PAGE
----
Prehistory Atlas

These are images from A Feat of Crowds, the fourth volume of the series A Song of Sheep and Horses. This fourth book contains supplementary materials for the other main three books: the first two (A Game of Clans & A Clash of Chiefs) on prehistoric migrations, and the third one (A Song of Sheep and Horses) on Indo-Uralic languages.

The maps are centered on European prehistory and history, and their Eurasian connections, so the borders of cultures and peoples beyond them – especially South-East Asia and Africa – are more inexact.

These maps were drawn to illustrate certain points in the aforementioned series of books, so they are diachronic illustrations of different cultures and peoples not exactly contemporary with each other, but often sequential in time. They are thus used to illustrate certain developments, e.g. the Neolithic expansion of farming, or the Chalcolithic expansion from Yamna. In that sense, they are not different from many maps used to illustrate cultural expansions and migrations of peoples.

Please report any errors by writing an email to, attaching a link, map, article, or book (with pages) for reference – unless it is a clear mistake -, and I will correct them as soon as possible.

They have been drawn with Photoshop over Natural Earth raster images that are in the public domain.

Natural Earth

You can reuse and modify the images posted here as you see fit. If you can, please cite the corresponding book and – especially if you use these high-quality images – the specific page of this website ( as the source. Thank you.

NOTE. While the previous license was CC-by-sa, incompatible with copyrighted works and with sites like Wikipedia, I consider these new versions ‘stable’ enough to be reused anywhere, hence the new general CC-by license and the image files without labels available for download, to allow for the most common modifications.

Maps of Indo-European and Uralic migrations

Even the highest quality ones are smaller images than the originals, and they are compressed as JPEG. If you would like bigger and/or higher quality versions, a different content (with changes, omissions and/or additions), or different file formats (e.g. SVG), please write me at I really like to work with maps, and if the project is interesting I will probably not mind working on it.

Map series of prehistoric languages

Tentative maps of prehistoric language expansions.

Maps of cultures and peoples by age

1. Map of migrations of Anatomically Modern Humans.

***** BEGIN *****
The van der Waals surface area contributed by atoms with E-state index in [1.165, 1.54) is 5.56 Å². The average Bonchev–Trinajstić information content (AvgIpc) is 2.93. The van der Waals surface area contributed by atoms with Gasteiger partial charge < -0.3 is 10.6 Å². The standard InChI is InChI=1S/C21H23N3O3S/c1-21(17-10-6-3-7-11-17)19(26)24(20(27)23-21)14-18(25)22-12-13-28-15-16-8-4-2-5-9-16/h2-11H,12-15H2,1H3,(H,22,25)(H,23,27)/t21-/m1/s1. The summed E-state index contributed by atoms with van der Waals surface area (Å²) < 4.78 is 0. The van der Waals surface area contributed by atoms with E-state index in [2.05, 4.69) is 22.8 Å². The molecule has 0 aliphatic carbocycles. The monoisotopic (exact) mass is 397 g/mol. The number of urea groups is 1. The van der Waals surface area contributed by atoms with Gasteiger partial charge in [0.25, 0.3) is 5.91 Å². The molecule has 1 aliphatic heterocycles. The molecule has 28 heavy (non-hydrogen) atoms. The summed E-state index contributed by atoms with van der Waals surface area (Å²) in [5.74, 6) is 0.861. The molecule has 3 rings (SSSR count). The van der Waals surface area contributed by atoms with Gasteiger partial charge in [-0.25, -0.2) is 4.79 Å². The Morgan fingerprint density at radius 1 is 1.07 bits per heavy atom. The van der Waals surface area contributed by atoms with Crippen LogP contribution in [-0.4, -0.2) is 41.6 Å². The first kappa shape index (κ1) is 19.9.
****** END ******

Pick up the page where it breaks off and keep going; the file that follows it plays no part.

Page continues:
2. Map of Upper Palaeolithic migrations.

3. Map of Epipalaeolithic migrations.

4. Map of Early Mesolithic migrations.

5. Map of Late Mesolithic migrations.

6. Map of expansion of Neolithic and hunter-gatherer pottery.

7. Map of Early Eneolithic migrations.

8. Map of Late Eneolithic migrations.

9. Map of Final Eneolithic migrations.

10. Map of Early Chalcolithic migrations.
10. A. Map of Yamnaya kurgans in Hungary, and contemporary settlements of Baden-Boleráz.
10. B. Map of Yamnaya – Bell Beaker migration.
10. C. Map of “steppe ancestry” evolution: Yamnaya/Bell Beaker vs. Trypillia/Corded Ware.

11. Map of Late Chalcolithic migrations.

12. Map of Early Bronze Age migrations.

13. Map of Middle Bronze Age migrations.

14. Map of Late Bronze Age migrations.

15. Map of Early Iron Age migrations.

16. Map of Late Iron Age migrations.

17. Map of migrations in Antiquity.

18. Map of Mediaeval migrations.

Map of Biomes: with labels, and without labels.

Y-DNA and mtDNA maps

Maps with Y-DNA, mtDNA, and ADMIXTURE of ancient samples are added to the different map sections above (click on one to access to the different alternative versions).

This post contains instructions for use of the ArcGIS Online WebMap of ancient samples with reported Y-DNA, mtDNA, and ADMIXTURE:


In this older post there are other available local GIS files to check ancient samples’ Y-DNA and mtDNA haplogroups:


There is a static page on maps of modern Y-DNA distribution based on the most recently published data.


There is also a compilation of posts on maps of ancient and modern ancestry distribution based on the most recently published data.